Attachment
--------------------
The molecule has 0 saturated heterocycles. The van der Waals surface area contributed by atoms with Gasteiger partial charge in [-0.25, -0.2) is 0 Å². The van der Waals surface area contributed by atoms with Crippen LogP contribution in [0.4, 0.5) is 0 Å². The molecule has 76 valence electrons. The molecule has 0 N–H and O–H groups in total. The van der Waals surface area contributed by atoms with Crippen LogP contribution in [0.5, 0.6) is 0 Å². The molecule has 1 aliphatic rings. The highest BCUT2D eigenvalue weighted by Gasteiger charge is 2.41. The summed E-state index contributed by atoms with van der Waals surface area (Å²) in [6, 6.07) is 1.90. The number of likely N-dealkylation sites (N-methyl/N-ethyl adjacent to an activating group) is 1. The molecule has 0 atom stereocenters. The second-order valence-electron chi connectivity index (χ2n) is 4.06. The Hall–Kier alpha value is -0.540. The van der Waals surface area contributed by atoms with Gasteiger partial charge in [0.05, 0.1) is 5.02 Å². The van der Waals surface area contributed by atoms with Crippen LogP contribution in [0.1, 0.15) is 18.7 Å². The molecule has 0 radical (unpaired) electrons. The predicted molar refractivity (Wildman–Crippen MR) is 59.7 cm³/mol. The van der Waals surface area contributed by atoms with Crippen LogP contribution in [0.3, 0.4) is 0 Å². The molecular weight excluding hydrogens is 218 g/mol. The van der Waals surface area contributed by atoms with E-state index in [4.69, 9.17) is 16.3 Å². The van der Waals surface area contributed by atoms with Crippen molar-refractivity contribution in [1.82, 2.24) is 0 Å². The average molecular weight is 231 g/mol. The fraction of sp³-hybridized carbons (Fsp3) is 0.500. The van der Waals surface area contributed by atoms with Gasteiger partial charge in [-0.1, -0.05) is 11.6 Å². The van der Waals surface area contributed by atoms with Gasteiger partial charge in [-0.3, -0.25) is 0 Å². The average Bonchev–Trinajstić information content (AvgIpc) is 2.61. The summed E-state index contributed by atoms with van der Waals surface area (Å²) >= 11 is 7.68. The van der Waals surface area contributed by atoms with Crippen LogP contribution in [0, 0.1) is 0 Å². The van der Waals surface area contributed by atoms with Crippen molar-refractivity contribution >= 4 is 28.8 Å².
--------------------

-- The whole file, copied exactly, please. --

The molecule has 0 saturated heterocycles. The van der Waals surface area contributed by atoms with Gasteiger partial charge in [-0.25, -0.2) is 0 Å². The van der Waals surface area contributed by atoms with Crippen LogP contribution in [0.4, 0.5) is 0 Å². The molecule has 76 valence electrons. The molecule has 0 N–H and O–H groups in total. The van der Waals surface area contributed by atoms with Crippen LogP contribution in [0.5, 0.6) is 0 Å². The molecule has 1 aliphatic rings. The highest BCUT2D eigenvalue weighted by Gasteiger charge is 2.41. The summed E-state index contributed by atoms with van der Waals surface area (Å²) in [6, 6.07) is 1.90. The number of likely N-dealkylation sites (N-methyl/N-ethyl adjacent to an activating group) is 1. The molecule has 0 atom stereocenters. The second-order valence-electron chi connectivity index (χ2n) is 4.06. The Hall–Kier alpha value is -0.540. The van der Waals surface area contributed by atoms with Gasteiger partial charge in [0.05, 0.1) is 5.02 Å². The van der Waals surface area contributed by atoms with Crippen LogP contribution in [0.1, 0.15) is 18.7 Å². The molecule has 0 radical (unpaired) electrons. The predicted molar refractivity (Wildman–Crippen MR) is 59.7 cm³/mol. The van der Waals surface area contributed by atoms with Crippen LogP contribution in [0.3, 0.4) is 0 Å². The molecular weight excluding hydrogens is 218 g/mol. The van der Waals surface area contributed by atoms with E-state index in [4.69, 9.17) is 16.3 Å². The van der Waals surface area contributed by atoms with Crippen molar-refractivity contribution in [1.82, 2.24) is 0 Å². The average molecular weight is 231 g/mol. The fraction of sp³-hybridized carbons (Fsp3) is 0.500. The van der Waals surface area contributed by atoms with Gasteiger partial charge in [-0.1, -0.05) is 11.6 Å². The van der Waals surface area contributed by atoms with Gasteiger partial charge in [-0.3, -0.25) is 0 Å². The average Bonchev–Trinajstić information content (AvgIpc) is 2.61. The summed E-state index contributed by atoms with van der Waals surface area (Å²) >= 11 is 7.68. The van der Waals surface area contributed by atoms with Crippen LogP contribution in [0, 0.1) is 0 Å². The van der Waals surface area contributed by atoms with Crippen molar-refractivity contribution >= 4 is 28.8 Å².